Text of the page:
Dieker adds, “As President Bardo innovated and enhanced the relationship with the community, Shirley and I felt compelled to establish scholarships in our names to help others with similar backgrounds to ours. It’s our hope to partially pay back what we’ve been given by our university. With the increasing costs of college education, we encourage others to contribute to the enhancement and growth of Wichita State.”
“When we talk about places, we mean the spaces where we learn, innovate, create and even play,” King explains. “We will dedicate about $101 million to equipping 25 labs in the Experiential Engineering Building, building a new center for athletic and academic services for student-athletes, renovating Koch Arena, completing the final phase of the Eck Stadium development project and building a new business school complex.”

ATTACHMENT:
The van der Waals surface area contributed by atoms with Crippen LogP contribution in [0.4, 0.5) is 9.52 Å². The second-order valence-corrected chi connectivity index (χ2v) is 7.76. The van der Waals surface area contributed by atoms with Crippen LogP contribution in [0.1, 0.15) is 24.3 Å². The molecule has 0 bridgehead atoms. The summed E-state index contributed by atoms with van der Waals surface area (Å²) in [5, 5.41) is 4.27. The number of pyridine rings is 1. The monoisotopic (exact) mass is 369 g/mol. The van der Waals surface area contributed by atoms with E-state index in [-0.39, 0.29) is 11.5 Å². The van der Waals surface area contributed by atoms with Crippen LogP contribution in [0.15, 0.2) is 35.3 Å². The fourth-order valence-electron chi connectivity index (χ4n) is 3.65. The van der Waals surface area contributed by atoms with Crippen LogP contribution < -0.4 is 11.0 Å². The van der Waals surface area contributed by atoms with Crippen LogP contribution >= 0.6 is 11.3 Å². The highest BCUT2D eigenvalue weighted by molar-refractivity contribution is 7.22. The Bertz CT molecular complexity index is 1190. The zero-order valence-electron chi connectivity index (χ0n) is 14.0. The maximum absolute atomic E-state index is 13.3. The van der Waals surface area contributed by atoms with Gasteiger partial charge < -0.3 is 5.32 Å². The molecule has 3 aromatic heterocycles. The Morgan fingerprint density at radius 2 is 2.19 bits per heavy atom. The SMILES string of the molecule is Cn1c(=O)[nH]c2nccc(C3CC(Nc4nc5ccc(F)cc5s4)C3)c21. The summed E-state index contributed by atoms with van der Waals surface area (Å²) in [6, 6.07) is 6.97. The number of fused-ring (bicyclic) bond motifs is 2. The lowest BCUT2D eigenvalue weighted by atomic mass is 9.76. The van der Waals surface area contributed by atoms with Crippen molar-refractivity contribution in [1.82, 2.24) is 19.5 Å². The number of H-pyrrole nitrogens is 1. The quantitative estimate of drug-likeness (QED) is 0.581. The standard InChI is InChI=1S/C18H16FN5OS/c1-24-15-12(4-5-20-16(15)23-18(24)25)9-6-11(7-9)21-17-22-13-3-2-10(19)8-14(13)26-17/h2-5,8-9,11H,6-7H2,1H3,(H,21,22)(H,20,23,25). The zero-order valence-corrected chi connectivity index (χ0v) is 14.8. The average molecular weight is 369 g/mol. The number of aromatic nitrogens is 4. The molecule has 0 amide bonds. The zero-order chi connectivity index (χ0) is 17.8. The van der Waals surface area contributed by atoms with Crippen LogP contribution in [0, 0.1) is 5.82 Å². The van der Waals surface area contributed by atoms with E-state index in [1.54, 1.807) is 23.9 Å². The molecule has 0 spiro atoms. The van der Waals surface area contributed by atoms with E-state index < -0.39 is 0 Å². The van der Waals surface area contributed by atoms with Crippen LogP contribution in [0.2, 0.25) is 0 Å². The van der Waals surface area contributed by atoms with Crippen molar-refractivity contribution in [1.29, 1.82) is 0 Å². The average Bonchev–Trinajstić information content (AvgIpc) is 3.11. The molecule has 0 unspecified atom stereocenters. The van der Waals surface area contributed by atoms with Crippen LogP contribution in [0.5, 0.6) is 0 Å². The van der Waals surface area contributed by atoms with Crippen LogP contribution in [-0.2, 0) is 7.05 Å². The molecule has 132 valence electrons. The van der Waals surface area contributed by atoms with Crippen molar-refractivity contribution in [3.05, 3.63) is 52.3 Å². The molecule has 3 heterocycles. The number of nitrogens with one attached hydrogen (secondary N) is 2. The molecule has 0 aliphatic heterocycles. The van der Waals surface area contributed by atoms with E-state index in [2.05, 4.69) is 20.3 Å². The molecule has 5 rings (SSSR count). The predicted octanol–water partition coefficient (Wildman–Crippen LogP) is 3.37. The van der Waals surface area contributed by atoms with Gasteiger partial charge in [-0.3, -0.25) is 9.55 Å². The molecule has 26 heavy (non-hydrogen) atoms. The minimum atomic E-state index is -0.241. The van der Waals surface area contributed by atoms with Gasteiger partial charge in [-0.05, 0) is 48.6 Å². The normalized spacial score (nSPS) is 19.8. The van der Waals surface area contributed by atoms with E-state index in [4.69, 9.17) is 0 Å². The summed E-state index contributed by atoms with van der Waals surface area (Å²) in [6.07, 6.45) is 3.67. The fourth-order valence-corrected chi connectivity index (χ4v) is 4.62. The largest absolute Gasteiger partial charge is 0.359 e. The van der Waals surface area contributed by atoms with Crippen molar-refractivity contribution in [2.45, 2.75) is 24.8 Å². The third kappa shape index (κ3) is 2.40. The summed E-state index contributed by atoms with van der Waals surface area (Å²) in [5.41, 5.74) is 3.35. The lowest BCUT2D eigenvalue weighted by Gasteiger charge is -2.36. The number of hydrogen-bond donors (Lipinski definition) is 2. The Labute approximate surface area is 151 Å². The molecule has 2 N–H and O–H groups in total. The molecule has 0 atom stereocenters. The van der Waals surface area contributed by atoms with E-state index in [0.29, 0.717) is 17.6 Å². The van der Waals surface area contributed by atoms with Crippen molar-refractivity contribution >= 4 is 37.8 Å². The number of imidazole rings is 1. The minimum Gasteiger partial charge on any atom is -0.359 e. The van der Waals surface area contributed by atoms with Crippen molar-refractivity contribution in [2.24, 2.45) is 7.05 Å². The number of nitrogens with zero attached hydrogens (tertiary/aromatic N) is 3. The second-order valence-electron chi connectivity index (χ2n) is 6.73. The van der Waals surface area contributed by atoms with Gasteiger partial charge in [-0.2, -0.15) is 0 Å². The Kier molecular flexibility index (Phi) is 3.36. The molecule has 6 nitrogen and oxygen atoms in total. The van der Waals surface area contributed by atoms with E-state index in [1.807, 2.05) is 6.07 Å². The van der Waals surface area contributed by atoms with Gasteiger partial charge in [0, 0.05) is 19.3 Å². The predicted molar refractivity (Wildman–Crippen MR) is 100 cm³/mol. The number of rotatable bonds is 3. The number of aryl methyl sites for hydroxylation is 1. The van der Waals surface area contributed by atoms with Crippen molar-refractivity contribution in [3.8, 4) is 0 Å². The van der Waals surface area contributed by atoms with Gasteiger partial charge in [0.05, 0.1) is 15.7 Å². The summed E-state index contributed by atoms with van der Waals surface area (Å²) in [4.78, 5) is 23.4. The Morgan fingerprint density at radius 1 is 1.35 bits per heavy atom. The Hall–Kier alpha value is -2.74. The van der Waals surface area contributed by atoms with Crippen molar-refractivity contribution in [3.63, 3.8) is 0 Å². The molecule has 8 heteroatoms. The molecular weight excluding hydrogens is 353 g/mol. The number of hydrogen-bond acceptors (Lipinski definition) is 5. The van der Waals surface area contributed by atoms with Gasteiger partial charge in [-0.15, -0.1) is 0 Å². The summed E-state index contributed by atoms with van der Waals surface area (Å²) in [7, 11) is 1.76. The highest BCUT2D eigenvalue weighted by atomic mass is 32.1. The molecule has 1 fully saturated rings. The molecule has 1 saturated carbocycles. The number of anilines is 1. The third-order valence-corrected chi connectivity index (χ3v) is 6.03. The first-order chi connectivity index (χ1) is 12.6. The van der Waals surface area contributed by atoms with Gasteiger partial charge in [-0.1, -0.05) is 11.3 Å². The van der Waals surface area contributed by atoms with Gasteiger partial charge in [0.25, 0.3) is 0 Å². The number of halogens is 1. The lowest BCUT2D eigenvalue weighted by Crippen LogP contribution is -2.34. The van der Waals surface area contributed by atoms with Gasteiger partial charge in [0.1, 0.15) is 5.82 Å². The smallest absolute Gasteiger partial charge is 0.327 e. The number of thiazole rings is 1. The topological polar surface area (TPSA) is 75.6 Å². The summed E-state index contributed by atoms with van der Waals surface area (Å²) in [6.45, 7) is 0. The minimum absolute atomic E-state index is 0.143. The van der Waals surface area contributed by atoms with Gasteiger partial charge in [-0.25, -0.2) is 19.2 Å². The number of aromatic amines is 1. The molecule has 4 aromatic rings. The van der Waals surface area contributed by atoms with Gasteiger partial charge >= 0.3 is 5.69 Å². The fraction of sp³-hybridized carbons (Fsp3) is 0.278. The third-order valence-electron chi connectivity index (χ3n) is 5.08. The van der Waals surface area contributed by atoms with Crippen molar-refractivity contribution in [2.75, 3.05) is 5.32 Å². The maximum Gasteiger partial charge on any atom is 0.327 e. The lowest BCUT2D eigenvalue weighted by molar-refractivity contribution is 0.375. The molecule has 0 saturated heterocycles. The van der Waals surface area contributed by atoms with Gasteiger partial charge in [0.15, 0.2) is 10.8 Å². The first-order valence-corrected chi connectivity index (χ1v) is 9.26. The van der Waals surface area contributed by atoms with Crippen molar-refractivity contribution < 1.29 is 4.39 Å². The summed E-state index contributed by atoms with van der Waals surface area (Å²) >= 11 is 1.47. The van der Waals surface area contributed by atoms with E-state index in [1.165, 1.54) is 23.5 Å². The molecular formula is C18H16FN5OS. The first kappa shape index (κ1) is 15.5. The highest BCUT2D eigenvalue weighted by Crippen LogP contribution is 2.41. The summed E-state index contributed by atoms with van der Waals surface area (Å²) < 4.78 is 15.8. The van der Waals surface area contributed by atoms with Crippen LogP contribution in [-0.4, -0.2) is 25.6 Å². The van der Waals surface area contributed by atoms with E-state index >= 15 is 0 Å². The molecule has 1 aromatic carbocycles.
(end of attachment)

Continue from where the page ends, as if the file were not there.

Located on the Innovation Campus, the new facility housing the W. Frank Barton School of Business – blueprinted as a 143,000-square-foot complex with a price tag of $60 million, $28 million of which will be funded with campaign contributions – will feature architectural and technological aspects geared toward boosting interaction and collaboration among students, faculty and others. For instance, there will be breakout areas to encourage teamwork among students, and faculty offices will be intermixed to encourage cooperative ventures among different academic specialties.
Craig Barton ’83, son of the late Frank Barton, has donated $350,000 for the business school. “My passion for Wichita State has been strong since I was a college freshman in 1979,” he says. “The business school carries my father’s name. There can be no one who loved and respected his dad as much as I do mine. Everything I can do to benefit his legacy, I will do. And my little seven-year-old great-niece is Zaren Barton Thompson. I want her to grow into a young woman knowing that her great-grandfather, whom she never knew, is an integral part of the history of WSU.”